After a really good night’s sleep in Chania, we woke up fairly early planning to go to a beach for a swim. There is one small beach behind the walls of the Venetian Harbour (at the Guardhouse), but it doesn’t look like a very good swimming beach. It is a very rocky and full of pebbles beach. There are a few better, sandy beaches to the west of the city. So in the hopes of visiting them all, we aimed for the furthest one. It didn’t seem that far. It was only 5 kilometres away, but it took all morning to walk there.
Ordering Greek Coffee
It took all morning to walk there, because we took our time and stopped many times along the way. The first stop was for a cup of coffee (sketros, without sugar) which took about a half an hour. As it turns out, ordering traditional coffee in Greece can be a little bit complicated. I think this is because of the way that it is made: the sugar is added while the coffee grounds and water are being brewed on a stove, not after. With these 4 words, you can usually end up getting the kind of coffee that you’re looking for:
Sketos: A straight-forward black coffee without sugar
Metrios: Black coffee with a single teaspoon of sugar
Glykos: For sugar lovers, this drink has 2 teaspoons of sugar added
Variglykos,: The sweetest and strongest coffee you can get
If you’re in the mood for something cold, you can use the word freddo. Then specify it it’s an espresso or cappuccino that you’d like.
Table service can be quite slow here, which is different to what one might experience in certain other parts of Europe or areas of the U.S. A restaurant sign I saw read “no stressing, no pressing”, so if you’re in a rush, rather ask for takeaway. However, if you enjoy spontaneous conversation with the locals, choose to wait around for your coffee. I did both, I waited about 15 minutes before deciding to ask for a takeaway coffee. In that time I learnt that the owner of the café, who was on a break and just relaxing (while I was standing around waiting for my coffee), owns an orange grove. It’s the fresh juice from these oranges that brings all the regulars over to the café for a fresh cuppa OJ every morning.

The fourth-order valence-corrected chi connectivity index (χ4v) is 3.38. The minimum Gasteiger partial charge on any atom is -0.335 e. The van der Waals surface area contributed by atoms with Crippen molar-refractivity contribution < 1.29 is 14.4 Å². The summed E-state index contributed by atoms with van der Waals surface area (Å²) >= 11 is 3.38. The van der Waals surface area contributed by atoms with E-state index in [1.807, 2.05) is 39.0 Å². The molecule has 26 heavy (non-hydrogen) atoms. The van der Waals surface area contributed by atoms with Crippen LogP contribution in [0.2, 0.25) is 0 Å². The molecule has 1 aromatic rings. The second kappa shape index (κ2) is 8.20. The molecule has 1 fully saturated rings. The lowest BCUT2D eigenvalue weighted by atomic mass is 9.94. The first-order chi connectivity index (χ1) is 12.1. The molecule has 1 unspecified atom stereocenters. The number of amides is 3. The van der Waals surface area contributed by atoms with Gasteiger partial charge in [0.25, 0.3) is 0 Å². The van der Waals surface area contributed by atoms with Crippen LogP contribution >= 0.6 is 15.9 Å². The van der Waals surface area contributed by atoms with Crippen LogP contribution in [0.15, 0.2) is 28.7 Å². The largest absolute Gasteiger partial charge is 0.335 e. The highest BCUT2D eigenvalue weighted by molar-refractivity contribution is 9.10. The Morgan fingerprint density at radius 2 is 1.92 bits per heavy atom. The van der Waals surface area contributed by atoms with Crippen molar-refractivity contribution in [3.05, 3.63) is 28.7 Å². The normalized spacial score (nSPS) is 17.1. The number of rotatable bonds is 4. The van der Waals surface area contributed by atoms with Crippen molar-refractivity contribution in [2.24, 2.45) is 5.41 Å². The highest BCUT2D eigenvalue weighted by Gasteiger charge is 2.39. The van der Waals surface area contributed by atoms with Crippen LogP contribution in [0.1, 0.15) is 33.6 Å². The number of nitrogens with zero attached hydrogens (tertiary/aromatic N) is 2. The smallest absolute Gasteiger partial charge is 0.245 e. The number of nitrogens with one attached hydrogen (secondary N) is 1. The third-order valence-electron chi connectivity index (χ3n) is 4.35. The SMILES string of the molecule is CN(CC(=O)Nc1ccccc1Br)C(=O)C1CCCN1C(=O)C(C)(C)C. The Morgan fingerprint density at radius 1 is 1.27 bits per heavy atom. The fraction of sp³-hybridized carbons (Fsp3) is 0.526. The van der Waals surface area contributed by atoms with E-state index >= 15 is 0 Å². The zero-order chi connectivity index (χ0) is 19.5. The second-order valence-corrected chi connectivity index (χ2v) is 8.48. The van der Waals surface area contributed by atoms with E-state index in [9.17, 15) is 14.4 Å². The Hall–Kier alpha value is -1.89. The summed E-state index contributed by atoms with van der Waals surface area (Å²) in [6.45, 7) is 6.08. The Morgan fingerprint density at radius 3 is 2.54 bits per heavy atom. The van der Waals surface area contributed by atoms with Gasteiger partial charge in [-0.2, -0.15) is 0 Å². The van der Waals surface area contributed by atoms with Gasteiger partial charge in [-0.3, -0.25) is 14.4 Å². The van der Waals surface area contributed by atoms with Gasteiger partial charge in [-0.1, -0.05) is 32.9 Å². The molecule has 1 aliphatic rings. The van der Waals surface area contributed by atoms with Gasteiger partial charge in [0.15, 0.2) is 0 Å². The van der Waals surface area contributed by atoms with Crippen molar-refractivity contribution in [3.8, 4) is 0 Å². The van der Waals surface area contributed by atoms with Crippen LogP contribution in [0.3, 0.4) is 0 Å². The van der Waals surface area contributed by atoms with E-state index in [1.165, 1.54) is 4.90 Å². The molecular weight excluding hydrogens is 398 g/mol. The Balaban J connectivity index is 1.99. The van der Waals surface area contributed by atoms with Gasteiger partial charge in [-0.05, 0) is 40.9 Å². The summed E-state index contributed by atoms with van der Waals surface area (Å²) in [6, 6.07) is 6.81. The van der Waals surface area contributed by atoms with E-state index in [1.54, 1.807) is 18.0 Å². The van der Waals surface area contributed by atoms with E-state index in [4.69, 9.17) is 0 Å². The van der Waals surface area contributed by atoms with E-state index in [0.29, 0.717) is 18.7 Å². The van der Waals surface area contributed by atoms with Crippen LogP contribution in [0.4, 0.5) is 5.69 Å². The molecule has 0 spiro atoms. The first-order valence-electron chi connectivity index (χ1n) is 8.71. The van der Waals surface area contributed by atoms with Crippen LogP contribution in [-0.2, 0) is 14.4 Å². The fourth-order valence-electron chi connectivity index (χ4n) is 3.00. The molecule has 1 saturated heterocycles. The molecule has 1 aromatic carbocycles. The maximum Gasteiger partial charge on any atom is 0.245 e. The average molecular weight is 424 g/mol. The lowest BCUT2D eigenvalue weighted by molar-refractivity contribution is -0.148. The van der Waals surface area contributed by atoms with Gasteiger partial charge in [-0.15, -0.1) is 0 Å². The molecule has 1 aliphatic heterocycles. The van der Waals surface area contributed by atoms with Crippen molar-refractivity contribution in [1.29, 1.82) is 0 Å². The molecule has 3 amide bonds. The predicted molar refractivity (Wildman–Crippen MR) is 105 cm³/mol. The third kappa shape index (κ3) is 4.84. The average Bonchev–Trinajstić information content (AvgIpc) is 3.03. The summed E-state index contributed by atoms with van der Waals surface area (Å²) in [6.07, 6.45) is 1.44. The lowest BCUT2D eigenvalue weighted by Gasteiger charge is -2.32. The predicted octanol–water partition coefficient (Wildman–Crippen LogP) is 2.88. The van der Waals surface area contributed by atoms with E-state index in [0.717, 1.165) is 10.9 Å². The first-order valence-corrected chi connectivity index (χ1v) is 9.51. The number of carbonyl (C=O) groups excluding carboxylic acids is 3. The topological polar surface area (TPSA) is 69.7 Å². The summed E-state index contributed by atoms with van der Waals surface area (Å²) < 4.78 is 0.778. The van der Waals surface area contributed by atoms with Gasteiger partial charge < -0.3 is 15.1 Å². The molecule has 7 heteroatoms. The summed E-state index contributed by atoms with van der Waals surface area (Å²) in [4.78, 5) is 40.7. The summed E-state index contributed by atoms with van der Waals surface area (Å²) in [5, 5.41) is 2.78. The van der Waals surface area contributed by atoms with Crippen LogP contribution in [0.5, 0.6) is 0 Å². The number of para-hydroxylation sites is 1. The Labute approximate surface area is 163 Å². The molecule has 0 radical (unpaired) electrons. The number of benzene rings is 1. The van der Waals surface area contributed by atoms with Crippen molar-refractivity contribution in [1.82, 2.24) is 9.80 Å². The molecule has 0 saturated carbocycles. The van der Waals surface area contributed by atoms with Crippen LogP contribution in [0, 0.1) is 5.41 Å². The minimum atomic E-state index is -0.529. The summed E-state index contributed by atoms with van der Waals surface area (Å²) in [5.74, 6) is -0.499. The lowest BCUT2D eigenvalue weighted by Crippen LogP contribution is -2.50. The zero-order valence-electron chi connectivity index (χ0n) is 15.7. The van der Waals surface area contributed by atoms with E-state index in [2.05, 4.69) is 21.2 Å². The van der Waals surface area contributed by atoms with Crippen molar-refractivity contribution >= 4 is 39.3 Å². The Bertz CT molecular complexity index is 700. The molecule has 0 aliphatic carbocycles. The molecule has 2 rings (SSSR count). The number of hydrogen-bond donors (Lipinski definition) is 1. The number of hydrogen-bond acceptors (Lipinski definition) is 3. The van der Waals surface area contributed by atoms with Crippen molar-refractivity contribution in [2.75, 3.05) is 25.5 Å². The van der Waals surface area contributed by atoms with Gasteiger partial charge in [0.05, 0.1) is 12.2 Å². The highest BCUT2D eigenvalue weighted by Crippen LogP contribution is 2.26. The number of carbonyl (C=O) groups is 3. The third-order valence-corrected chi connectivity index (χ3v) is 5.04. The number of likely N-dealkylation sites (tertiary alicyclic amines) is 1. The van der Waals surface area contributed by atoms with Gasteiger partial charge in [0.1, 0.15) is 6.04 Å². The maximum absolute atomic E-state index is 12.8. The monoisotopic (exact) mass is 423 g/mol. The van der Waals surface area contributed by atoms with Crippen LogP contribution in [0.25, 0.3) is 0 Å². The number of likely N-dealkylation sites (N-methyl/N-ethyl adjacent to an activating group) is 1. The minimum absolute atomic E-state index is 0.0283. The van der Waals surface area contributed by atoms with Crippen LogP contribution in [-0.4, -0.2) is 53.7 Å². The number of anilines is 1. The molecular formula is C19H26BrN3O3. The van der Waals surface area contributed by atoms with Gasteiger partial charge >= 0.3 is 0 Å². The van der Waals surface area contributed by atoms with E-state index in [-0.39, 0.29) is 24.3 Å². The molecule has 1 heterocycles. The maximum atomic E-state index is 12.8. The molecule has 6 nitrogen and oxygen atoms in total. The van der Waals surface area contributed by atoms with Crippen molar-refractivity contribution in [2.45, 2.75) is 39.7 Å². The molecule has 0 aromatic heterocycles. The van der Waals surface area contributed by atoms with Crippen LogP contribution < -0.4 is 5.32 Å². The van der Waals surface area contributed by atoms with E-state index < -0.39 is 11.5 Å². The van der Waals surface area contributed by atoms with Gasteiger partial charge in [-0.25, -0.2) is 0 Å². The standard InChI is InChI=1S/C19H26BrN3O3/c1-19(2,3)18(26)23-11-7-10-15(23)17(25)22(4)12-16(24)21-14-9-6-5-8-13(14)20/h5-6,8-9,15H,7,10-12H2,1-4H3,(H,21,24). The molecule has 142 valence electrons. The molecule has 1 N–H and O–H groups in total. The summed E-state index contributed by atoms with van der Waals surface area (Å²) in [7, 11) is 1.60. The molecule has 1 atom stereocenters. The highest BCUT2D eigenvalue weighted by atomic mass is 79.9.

Beach After Beach
With some strong coffee in hand, we walked on along the coast, past a small harbour and to the first beach. This wasn’t the best looking beach we’ve ever seen (maybe we’re a little spoiled as South Africans). The next beach had a better vibe about it and also had two food options (we hadn’t had breakfast yet). We sat down at a small café somewhere over here, under tamarisks, with views of the waves. We tucked into Greek salads (€4) and refreshed with some water. This spot was owner by a lovely old man who couldn’t speak any English, and was one of the best spontaneous meals we had in Crete. Although, to be honest, we were never really disappointed as all the food here is really delicious.
The next beach area was filled with resorts, loungers and umbrellas (this adventure was turning out to be a bit of a beach hike). After that we came to a long stretch of beach dotted with pebbles. A path from the beach lead us through pine trees and to a shrubby landscape with beautiful sea views. Eventually, we found what we’d been looking for.
Exploring Iguana Beach
Iguana Beach is a lovely little cove, protected from wind and waves. It’s a sandy beach, with some rocks below the water. You can take your snorkel and head out for a swim but I’m not sure what you’ll see (it looked a little murky). Probably not much (we forgot to bring out snorkel gear!).
If you prefer to stay on dry land, head out to explore the caves and sea arch nearby. Try to spot the red clay near the shore and leave a cave painting behind in the cave just for the craic.
There’s also a little copse of pine trees next to the restaurant on the beach that offer some soft shade. The restaurant itself is very convenient. The Greek salads are nice (€5.50) but the chicken salad had some weird meat in it (some strange canned chicken, at a guess). The frappés they make are really worth trying though. Frappé fanatics will be pleased to know that there are different variations that can be ordered in Greece. Most often, frappés are served without milk (really just iced coffee). If you’d like milk (gala) or cream (crema), it’s best to ask.
On our exploratory adventure, we also found a ruined building nearby that was decorated with bright colours and funky pieces. It was safe enough to go inside and explore the walls and the many works of art.
Treat Yoself to a Sunset Dinner
On the way back to our little apartment, we stopped for an impulsive dinner. As the sun was almost setting on our walk back to the old town, we sat down on the pier and tucked into a seafood platter for two (€38), with half a litre of white wine (€4). It was a really relaxing way to end the day! And just as well, because the following day we planned to step it up a gear and hike Samaria Gorge.